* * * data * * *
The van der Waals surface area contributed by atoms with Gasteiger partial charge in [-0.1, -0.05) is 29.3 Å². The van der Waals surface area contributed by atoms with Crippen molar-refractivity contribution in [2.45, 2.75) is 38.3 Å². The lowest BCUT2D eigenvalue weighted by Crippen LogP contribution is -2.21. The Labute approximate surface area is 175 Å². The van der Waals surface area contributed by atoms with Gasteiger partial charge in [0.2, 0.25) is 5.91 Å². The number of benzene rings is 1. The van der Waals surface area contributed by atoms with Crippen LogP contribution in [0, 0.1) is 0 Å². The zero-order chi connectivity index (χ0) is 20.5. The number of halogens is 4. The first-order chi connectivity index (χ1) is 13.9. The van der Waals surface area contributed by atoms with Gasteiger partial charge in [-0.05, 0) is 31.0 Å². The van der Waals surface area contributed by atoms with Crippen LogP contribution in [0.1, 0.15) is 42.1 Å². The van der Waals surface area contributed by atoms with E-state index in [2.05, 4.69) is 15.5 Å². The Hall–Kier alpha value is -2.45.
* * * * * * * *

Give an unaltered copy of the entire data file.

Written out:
The van der Waals surface area contributed by atoms with Gasteiger partial charge in [-0.1, -0.05) is 29.3 Å². The van der Waals surface area contributed by atoms with Crippen molar-refractivity contribution in [2.45, 2.75) is 38.3 Å². The lowest BCUT2D eigenvalue weighted by Crippen LogP contribution is -2.21. The Labute approximate surface area is 175 Å². The van der Waals surface area contributed by atoms with Gasteiger partial charge in [0.2, 0.25) is 5.91 Å². The number of benzene rings is 1. The van der Waals surface area contributed by atoms with Crippen LogP contribution in [0, 0.1) is 0 Å². The zero-order chi connectivity index (χ0) is 20.5. The number of halogens is 4. The first-order chi connectivity index (χ1) is 13.9. The van der Waals surface area contributed by atoms with Gasteiger partial charge in [-0.05, 0) is 31.0 Å². The van der Waals surface area contributed by atoms with Crippen LogP contribution in [0.1, 0.15) is 42.1 Å². The van der Waals surface area contributed by atoms with E-state index in [2.05, 4.69) is 15.5 Å². The Hall–Kier alpha value is -2.45.